Wednesday, September 17, 2014

A Reel 20: ED WOOD

“This is the most uncomfortable coffin I’ve ever been in!”

This month marks the 20th anniversary of Tim Burton’s ED WOOD.
Based upon the life story of infamous director (for all the wrong reasons) Ed Wood, Tim Burton’s loose comedic biopic was based upon the novel Nightmare of Ecstasy by Rudolph Grey. The film was the brainchild of writers Scott Alexander and Larry Karaszewski, who as film students at USC originally conceived the project as a documentary. As the project progressed and changed to a concept of a feature film, it eventually landed on the desk of quirky and stylistic director Tim Burton; the man responsible for hits EDWARD SCISSORHANDS (1990), BATMAN (1989), and THE NIGHTMARE BEFORE CHRISTMAS (1993).

The pairing of Burton with a story about Ed Wood, a director who would gain notoriety as one of the worst directors of all time, was a perfect one. Burton had always been a fan of the man’s work, and this admiration would seep into the film as ED WOOD would ultimately not make fun of his films, but would express a deep love for filmmaking in general. Burton would also inject his personal relationship with screen legend Vincent Price into the film; his Ed Wood character would strike a beneficial working friendship with horror-film actor Bela Lugosi.

ED WOOD would wind up with an ensemble cast. Johnny Depp jumped at the chance of playing the lead, and he was joined by Sarah Jessica Parker, Patricia Arquette, Lisa Marie, Jeffrey Jones, Bill Murray, pro-wrestler George “The Animal” Steele, Juliet Landau, Mike Starr, and a young Vincent D’Onofrio who would cameo as Orson Welles. On top of it all, Martin Landau would turn in a spectacular performance as an aging Bela Lugosi; which would win him an Oscar, a Golden Globe, and a Screen Actors Guild Award.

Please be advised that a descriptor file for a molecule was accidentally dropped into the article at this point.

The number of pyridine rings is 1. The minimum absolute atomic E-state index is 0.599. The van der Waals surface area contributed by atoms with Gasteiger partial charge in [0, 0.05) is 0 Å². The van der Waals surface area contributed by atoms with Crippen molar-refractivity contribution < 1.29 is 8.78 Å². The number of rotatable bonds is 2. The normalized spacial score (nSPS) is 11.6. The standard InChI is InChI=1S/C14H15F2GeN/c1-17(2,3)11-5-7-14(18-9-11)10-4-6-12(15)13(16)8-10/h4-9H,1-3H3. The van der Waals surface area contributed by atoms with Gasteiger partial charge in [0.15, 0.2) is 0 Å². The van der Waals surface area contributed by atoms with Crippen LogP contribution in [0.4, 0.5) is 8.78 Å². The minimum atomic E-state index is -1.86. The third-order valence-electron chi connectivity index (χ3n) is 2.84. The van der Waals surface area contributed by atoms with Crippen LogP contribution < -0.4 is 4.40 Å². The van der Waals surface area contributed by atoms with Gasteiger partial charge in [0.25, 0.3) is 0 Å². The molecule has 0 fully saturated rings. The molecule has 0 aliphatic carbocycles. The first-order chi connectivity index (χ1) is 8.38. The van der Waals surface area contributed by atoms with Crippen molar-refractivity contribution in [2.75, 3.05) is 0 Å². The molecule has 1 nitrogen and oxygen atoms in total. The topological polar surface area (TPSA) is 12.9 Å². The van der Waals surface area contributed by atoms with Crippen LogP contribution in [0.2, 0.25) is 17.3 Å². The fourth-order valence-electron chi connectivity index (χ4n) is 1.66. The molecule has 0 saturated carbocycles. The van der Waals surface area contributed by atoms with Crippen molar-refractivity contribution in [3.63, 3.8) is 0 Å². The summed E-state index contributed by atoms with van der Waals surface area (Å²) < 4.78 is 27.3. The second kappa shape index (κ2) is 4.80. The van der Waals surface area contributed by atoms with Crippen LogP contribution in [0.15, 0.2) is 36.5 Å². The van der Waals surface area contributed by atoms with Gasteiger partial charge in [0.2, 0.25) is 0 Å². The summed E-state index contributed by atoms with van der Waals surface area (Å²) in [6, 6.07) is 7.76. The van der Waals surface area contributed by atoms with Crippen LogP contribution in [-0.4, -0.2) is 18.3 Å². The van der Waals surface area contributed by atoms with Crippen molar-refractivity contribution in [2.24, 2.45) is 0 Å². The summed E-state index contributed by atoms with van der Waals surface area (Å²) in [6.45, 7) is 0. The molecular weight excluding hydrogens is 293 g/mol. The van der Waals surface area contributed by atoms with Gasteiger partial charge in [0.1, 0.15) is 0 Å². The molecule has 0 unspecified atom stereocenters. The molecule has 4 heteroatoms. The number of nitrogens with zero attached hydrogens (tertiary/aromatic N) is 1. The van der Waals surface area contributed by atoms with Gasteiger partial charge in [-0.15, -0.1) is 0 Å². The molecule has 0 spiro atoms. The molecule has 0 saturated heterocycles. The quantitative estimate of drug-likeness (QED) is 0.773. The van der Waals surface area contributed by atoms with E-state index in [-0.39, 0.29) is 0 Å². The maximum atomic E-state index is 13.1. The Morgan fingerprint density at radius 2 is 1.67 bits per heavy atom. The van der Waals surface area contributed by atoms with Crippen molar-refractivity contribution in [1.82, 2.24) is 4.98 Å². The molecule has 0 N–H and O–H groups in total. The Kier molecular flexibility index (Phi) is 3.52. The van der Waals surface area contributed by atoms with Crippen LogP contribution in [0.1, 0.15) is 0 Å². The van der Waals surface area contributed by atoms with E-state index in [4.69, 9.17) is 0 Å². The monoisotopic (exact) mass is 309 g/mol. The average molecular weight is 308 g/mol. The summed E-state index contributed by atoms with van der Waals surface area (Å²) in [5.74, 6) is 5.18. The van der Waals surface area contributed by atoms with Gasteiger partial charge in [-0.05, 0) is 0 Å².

In addition to Landau’s win, ED WOOD would be nominated for a Golden Globe (Best Musical or Comedy), and Best Actor (Depp). Rick Baker would win an Oscar for Best Makeup. The film had underperforming box office numbers, but the very strong reviews and accolades for the cast would earn it popularity long after it left the silver-screens. Much like the director whose name is on the film, ED WOOD would gain traction as a cult-favorite as time went on.

This Blogger’s first encounter with ED WOOD came in the early Spring of 1994, when a certain film professor showed the class a working print copy of the film, nearly six months before it was to be released in theatres. That working print, shown to us in glorious VHS, was an incomplete version…with running time-codes, black spots where edits and effects had to be inserted and a notable absence of opening and closing credits. The film, even in an incomplete version, was dubbed worthy of being shown in a film class as there was a lot the world (and evidently film-students) could learn from ED WOOD. Not only is it perfectly crafted, well-acted, and written to the point where it is infinitely quotable, but Burton was able to find the heart and soul in the story of a very weird man. Burton’s Ed Wood character was the Little-Engine-That-Couldn’t; a very earnest director who spun his wheels really fast and hard but could never quite make it over that mountain. That’s what made it work so well. ED WOOD was a triumph of Tim Burton’s career, and proof that he is capable of finding true cinema.

“This is the one! ‘This’ is the one I’ll be remembered for!”

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